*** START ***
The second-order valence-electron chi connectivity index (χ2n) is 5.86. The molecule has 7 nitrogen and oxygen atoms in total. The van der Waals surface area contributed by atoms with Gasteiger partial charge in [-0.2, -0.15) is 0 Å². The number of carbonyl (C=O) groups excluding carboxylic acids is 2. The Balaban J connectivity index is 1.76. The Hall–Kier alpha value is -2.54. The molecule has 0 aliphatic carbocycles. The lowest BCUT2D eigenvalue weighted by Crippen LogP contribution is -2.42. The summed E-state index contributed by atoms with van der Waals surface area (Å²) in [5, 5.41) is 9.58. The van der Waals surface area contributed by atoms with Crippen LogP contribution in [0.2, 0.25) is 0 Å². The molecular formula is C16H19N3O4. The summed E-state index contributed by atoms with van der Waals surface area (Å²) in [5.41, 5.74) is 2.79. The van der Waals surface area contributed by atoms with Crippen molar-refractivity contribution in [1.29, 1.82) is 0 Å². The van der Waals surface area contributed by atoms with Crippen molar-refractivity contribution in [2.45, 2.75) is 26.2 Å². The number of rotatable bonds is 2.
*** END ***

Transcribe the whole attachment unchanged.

The second-order valence-electron chi connectivity index (χ2n) is 5.86. The molecule has 7 nitrogen and oxygen atoms in total. The van der Waals surface area contributed by atoms with Gasteiger partial charge in [-0.2, -0.15) is 0 Å². The number of carbonyl (C=O) groups excluding carboxylic acids is 2. The Balaban J connectivity index is 1.76. The Hall–Kier alpha value is -2.54. The molecule has 0 aliphatic carbocycles. The lowest BCUT2D eigenvalue weighted by Crippen LogP contribution is -2.42. The summed E-state index contributed by atoms with van der Waals surface area (Å²) in [5, 5.41) is 9.58. The van der Waals surface area contributed by atoms with Crippen LogP contribution in [0.2, 0.25) is 0 Å². The molecular formula is C16H19N3O4. The summed E-state index contributed by atoms with van der Waals surface area (Å²) in [5.41, 5.74) is 2.79. The van der Waals surface area contributed by atoms with Crippen molar-refractivity contribution in [1.29, 1.82) is 0 Å². The van der Waals surface area contributed by atoms with Crippen molar-refractivity contribution in [2.45, 2.75) is 26.2 Å². The number of rotatable bonds is 2.